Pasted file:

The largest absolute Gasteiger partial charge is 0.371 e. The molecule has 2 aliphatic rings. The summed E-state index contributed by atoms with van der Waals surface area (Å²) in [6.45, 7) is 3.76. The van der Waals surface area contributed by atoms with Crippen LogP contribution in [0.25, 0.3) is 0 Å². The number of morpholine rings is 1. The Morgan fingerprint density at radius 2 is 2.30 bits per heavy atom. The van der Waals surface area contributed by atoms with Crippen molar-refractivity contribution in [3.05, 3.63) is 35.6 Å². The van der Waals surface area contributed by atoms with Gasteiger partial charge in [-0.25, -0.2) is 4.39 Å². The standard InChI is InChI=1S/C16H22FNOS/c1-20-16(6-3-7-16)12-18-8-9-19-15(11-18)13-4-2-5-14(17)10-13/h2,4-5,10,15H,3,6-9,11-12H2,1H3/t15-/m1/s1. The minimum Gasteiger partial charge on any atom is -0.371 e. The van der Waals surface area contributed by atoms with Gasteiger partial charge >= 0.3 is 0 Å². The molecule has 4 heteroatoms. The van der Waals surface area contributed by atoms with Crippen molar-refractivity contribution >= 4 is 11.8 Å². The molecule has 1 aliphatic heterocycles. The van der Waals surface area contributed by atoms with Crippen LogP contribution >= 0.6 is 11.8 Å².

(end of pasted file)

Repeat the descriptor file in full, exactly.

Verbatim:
The largest absolute Gasteiger partial charge is 0.371 e. The molecule has 2 aliphatic rings. The summed E-state index contributed by atoms with van der Waals surface area (Å²) in [6.45, 7) is 3.76. The van der Waals surface area contributed by atoms with Crippen LogP contribution in [0.25, 0.3) is 0 Å². The number of morpholine rings is 1. The Morgan fingerprint density at radius 2 is 2.30 bits per heavy atom. The van der Waals surface area contributed by atoms with Crippen molar-refractivity contribution in [3.05, 3.63) is 35.6 Å². The van der Waals surface area contributed by atoms with Gasteiger partial charge in [-0.25, -0.2) is 4.39 Å². The standard InChI is InChI=1S/C16H22FNOS/c1-20-16(6-3-7-16)12-18-8-9-19-15(11-18)13-4-2-5-14(17)10-13/h2,4-5,10,15H,3,6-9,11-12H2,1H3/t15-/m1/s1. The minimum Gasteiger partial charge on any atom is -0.371 e. The van der Waals surface area contributed by atoms with Gasteiger partial charge >= 0.3 is 0 Å². The molecule has 4 heteroatoms. The van der Waals surface area contributed by atoms with Crippen molar-refractivity contribution >= 4 is 11.8 Å². The molecule has 1 aliphatic heterocycles. The van der Waals surface area contributed by atoms with Crippen LogP contribution >= 0.6 is 11.8 Å².